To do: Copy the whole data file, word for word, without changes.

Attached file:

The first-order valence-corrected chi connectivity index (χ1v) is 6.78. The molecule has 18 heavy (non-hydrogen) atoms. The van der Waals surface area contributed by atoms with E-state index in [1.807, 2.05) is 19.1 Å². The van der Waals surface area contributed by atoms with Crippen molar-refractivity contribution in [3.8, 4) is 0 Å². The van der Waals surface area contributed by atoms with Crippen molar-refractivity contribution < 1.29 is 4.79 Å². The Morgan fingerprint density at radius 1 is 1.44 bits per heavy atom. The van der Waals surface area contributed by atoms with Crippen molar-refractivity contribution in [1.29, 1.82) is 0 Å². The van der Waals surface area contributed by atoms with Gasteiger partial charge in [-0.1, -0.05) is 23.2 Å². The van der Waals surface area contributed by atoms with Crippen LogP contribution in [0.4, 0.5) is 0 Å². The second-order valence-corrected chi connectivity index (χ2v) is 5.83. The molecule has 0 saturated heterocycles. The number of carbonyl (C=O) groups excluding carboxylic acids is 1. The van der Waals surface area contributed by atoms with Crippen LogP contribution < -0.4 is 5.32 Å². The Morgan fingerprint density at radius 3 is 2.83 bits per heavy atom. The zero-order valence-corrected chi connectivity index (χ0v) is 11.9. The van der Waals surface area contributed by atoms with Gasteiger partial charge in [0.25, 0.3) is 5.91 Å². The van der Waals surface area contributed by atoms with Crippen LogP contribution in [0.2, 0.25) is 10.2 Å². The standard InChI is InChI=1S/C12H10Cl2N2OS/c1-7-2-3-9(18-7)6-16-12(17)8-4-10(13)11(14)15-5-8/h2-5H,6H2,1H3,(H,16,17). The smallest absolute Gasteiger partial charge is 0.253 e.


The first-order valence-corrected chi connectivity index (χ1v) is 6.78. The molecule has 18 heavy (non-hydrogen) atoms. The van der Waals surface area contributed by atoms with E-state index in [1.807, 2.05) is 19.1 Å². The van der Waals surface area contributed by atoms with Crippen molar-refractivity contribution in [3.8, 4) is 0 Å². The van der Waals surface area contributed by atoms with Crippen molar-refractivity contribution < 1.29 is 4.79 Å². The Morgan fingerprint density at radius 1 is 1.44 bits per heavy atom. The van der Waals surface area contributed by atoms with Crippen molar-refractivity contribution in [1.29, 1.82) is 0 Å². The van der Waals surface area contributed by atoms with Gasteiger partial charge in [-0.1, -0.05) is 23.2 Å². The van der Waals surface area contributed by atoms with Crippen LogP contribution in [0.4, 0.5) is 0 Å². The second-order valence-corrected chi connectivity index (χ2v) is 5.83. The molecule has 0 saturated heterocycles. The number of carbonyl (C=O) groups excluding carboxylic acids is 1. The van der Waals surface area contributed by atoms with Crippen LogP contribution < -0.4 is 5.32 Å². The Morgan fingerprint density at radius 3 is 2.83 bits per heavy atom. The zero-order valence-corrected chi connectivity index (χ0v) is 11.9. The van der Waals surface area contributed by atoms with Gasteiger partial charge in [0.25, 0.3) is 5.91 Å². The van der Waals surface area contributed by atoms with Crippen LogP contribution in [0.2, 0.25) is 10.2 Å². The standard InChI is InChI=1S/C12H10Cl2N2OS/c1-7-2-3-9(18-7)6-16-12(17)8-4-10(13)11(14)15-5-8/h2-5H,6H2,1H3,(H,16,17). The smallest absolute Gasteiger partial charge is 0.253 e.